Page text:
XIXAX Film Forum


Horror

TenseAndSober · 990 · 205498

0 Members and 1 Guest are viewing this topic.

Reelist

  • Moderator
  • *****
    • Posts: 2741
Reply #975 on: June 20, 2021, 11:39:46 AM
I watched The Conjuring but could only get through an hour and a half. This movie takes itself Very Seriously. It's outrageously absurd propaganda for both The Warrens and the church.

This film really wants to tell us that:

– Society needs to stop ignoring demons and dark spirits.
– You're a naive idiot if you don't believe in them (and the Salem witches were real btw).
– Catholic objects are magic.
– Ed and Lorraine Warren were not grifters at all. Nope. Trust us. It was all real.
– Ed and Lorraine Warren sacrificed so much for regular people.
– Ed and Lorraine Warren are perfect humans with a perfect marriage.

(Lorraine Warren was of course behind the production of this whole franchise.)

This is truly one of the most morally bankrupt movies I've ever seen. Patrick Wilson and Vera Farmiga should be ashamed of themselves — they do such a good job glorifying these detestable scammers. The writing does kneecap them a bit, though, because the Warrens end up looking cartoonishly sympathetic.


I started watching the first one too and didn’t make it nearly as far, once I knew the whole film would be shot in shaky cam I was out.


Jeremy Blackman

  • Admin
  • *****
    • Posts: 12560
Reply #976 on: June 20, 2021, 01:38:07 PM
Oh right, the shaky cam. I first noticed that when they were just sitting at their kitchen table. So gritty.
"Hunger is the purest sin"


Jeremy Blackman

  • Admin
  • *****
    • Posts: 12560
Reply #977 on: July 22, 2021, 02:19:21 AM
Anyone watching the Fear Street trilogy on Netflix? First one is okay, probably overrated, but has one scene of gore that might be an all-timer.

Not sure I can get through the second one. I'm finding all the camp stuff to be unbearable—just a copy/paste of tropes with no desire to comment on them or add much of anything. And one character (you'll know) is so insufferable that I tried to stay up late hoping I'd see her die and exit the narrative. Why they decided to include this character and performance in the movie is absolutely beyond me.

I heard the third installment is great though. We'll see.
"Hunger is the purest sin"


WorldForgot

  • Moderator
  • *****
    • Posts: 1422
  • 'change your hair, change your life'
    • portfolio ~
Reply #978 on: July 22, 2021, 09:54:00 AM
Yeah, I couldn't make it through the cavern sequences in the camp sequel. Had heaps of fun with the first one, as I don't tend to expect much from Netflix and this iz RL Stine, after all. Totally agree about it going through the motions. Much more conventional than part one -- and its teens aren't as interesting at the protagonists of the 1994 plot. In the first, you get more "horror flick" fun in the opening 30 minutes than 1978 can muster even after an hour.

Which iz such a shame because Summer Camp horror has potential for both cozy vibes and the dread of its landscape.


polkablues

  • Child of Myth
  • Admin
  • *****
    • Posts: 7774
Reply #979 on: July 22, 2021, 07:03:42 PM
I would classify the Fear Street trilogy as "better than they should have been for what they are," which is to say, Netflix Original adaptations of a millennial-nostalgia young adult book series. In short, it exceeded my very low expectations. Its juxtaposition of weekday-afternoon basic cable tone with some genuinely brutal and upsetting violence is something I don't think I've quite seen before to this extent.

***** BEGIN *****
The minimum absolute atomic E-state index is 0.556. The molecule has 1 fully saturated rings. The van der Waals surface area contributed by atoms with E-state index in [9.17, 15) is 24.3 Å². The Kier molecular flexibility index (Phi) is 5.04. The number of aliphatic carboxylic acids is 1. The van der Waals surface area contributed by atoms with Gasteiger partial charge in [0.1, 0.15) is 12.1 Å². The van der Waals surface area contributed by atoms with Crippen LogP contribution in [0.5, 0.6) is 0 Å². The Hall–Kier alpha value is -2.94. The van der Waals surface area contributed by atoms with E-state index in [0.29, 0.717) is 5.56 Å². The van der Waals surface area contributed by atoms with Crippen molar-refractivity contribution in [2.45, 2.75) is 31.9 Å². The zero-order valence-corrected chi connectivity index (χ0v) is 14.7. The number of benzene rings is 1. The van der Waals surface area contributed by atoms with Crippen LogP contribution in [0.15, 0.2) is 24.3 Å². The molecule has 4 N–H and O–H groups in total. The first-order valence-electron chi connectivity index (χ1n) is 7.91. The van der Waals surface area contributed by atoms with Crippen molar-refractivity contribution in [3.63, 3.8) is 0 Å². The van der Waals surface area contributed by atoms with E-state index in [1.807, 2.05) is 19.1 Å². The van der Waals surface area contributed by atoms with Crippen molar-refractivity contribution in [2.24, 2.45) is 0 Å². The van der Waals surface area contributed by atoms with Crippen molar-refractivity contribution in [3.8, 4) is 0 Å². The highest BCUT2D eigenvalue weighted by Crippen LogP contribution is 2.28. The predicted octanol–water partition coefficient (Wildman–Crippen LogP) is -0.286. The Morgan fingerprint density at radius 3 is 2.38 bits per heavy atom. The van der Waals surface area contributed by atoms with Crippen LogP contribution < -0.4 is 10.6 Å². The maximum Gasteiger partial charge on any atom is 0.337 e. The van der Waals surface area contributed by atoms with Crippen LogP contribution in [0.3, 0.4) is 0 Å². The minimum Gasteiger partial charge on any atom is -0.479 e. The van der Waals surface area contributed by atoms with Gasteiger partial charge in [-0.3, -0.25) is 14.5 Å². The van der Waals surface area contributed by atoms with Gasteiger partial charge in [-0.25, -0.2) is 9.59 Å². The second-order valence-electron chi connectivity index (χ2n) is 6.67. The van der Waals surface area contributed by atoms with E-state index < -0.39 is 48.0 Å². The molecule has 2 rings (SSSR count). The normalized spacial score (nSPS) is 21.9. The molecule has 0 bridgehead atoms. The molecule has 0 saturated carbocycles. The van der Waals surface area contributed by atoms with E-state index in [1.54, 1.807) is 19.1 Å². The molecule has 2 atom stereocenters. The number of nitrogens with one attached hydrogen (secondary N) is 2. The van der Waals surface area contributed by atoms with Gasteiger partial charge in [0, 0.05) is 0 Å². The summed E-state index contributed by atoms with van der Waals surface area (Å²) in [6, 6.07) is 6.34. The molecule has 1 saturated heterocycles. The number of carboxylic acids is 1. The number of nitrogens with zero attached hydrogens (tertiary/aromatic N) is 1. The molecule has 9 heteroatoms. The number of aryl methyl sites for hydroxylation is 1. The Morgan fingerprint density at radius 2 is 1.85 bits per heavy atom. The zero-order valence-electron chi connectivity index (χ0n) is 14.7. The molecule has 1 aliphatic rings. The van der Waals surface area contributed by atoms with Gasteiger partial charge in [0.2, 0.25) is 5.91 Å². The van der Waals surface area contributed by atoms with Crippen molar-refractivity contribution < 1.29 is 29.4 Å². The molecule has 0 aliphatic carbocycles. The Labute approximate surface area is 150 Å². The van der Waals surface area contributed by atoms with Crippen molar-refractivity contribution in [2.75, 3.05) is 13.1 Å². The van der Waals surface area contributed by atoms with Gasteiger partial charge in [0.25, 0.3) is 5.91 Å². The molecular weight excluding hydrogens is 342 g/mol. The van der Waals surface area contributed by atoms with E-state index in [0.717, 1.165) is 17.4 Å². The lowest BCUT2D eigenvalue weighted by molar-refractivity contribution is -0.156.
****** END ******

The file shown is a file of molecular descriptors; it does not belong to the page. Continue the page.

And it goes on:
I put all credit for what works about these films on the director Leigh Janiak, who previously made the tragically underseen Honeymoon, one of my favorite horrors of the 2010s. I'm hopeful that the success of these allows her to make more of that and less of this in the future, but either way I'm happy she's making movies.

Anyway, here are the two best horror flicks I've seen recently, both highly recommended:



I also checked out The Forever Purge in the theater (my first in-theater movie in 15 months), and I would recommend it if and only if you're already invested in The Purge as a series. I can't imagine watching it as a standalone film and getting anything worthwhile out of it, but as a continuation (and possible finale) to the series, it holds up its end of the deal.
My house, my rules, my coffee


polkablues

  • Child of Myth
  • Admin
  • *****
    • Posts: 7774
Reply #980 on: July 22, 2021, 07:08:33 PM
I'm allowing all the preceding Conjuring slander because The Conjuring 3 was the worst movie I've watched all year and the Warrens can go posthumously fuck themselves, but the first two in the series are immaculate, and two out of the three Annabelle movies were pretty good too.
My house, my rules, my coffee


polkablues

  • Child of Myth
  • Admin
  • *****
    • Posts: 7774
Reply #981 on: September 11, 2021, 09:52:13 AM
Saving my Malignant review for posterity, because if I can stop even one person from watching it….

polkablues [11|Sep 12:10 AM]:   I’m an hour into the new James Wan flick, and YIKES… this movie is baaaad
polkablues [11|Sep 12:13 AM]:   I’m not sure I’ve ever seen collectively worse acting in a major studio movie
polkablues [11|Sep 12:16 AM]:   They’re trying to pass LA off as Seattle, but they’re not even bothering to shoot around the palm trees
polkablues [11|Sep 12:18 AM]:   You get the sense that every person both in front of and behind the camera is there against their will
polkablues [11|Sep 12:20 AM]:   Paula Marshall shows up in one scene, and I said out loud, “Oh thank god, a real actor.” PAULA MARSHALL, you guys
polkablues [11|Sep 12:20 AM]:   This is dire
polkablues [11|Sep 12:28 AM]:   Okay, I won’t spoil it in case any of you are dumb enough to watch this, but the third act revelation is so batshit that I’m almost back on board
polkablues [11|Sep 12:44 AM]:   It has transcended simply being a bad movie and has become an embodiment of the very concept of badness. It is no longer a thing, but all things (bad). I am broken.